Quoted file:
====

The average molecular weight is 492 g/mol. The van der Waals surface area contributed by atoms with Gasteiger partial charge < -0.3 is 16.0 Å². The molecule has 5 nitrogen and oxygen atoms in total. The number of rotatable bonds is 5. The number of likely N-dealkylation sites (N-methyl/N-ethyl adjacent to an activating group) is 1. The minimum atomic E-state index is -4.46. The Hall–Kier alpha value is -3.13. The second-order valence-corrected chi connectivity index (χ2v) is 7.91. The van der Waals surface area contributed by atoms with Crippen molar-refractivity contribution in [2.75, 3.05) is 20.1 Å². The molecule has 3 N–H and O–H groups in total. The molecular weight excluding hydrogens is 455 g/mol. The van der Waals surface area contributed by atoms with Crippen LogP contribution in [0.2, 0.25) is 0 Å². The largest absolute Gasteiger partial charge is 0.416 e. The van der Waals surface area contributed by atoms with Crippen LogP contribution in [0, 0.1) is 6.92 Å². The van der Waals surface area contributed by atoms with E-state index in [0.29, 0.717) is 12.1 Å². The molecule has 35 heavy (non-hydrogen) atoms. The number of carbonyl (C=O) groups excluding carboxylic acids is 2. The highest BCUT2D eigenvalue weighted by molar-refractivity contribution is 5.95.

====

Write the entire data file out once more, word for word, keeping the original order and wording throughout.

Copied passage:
The average molecular weight is 492 g/mol. The van der Waals surface area contributed by atoms with Gasteiger partial charge < -0.3 is 16.0 Å². The molecule has 5 nitrogen and oxygen atoms in total. The number of rotatable bonds is 5. The number of likely N-dealkylation sites (N-methyl/N-ethyl adjacent to an activating group) is 1. The minimum atomic E-state index is -4.46. The Hall–Kier alpha value is -3.13. The second-order valence-corrected chi connectivity index (χ2v) is 7.91. The van der Waals surface area contributed by atoms with Crippen molar-refractivity contribution in [2.75, 3.05) is 20.1 Å². The molecule has 3 N–H and O–H groups in total. The molecular weight excluding hydrogens is 455 g/mol. The van der Waals surface area contributed by atoms with Crippen LogP contribution in [0.2, 0.25) is 0 Å². The largest absolute Gasteiger partial charge is 0.416 e. The van der Waals surface area contributed by atoms with Crippen LogP contribution in [0, 0.1) is 6.92 Å². The van der Waals surface area contributed by atoms with E-state index in [0.29, 0.717) is 12.1 Å². The molecule has 35 heavy (non-hydrogen) atoms. The number of carbonyl (C=O) groups excluding carboxylic acids is 2. The highest BCUT2D eigenvalue weighted by molar-refractivity contribution is 5.95.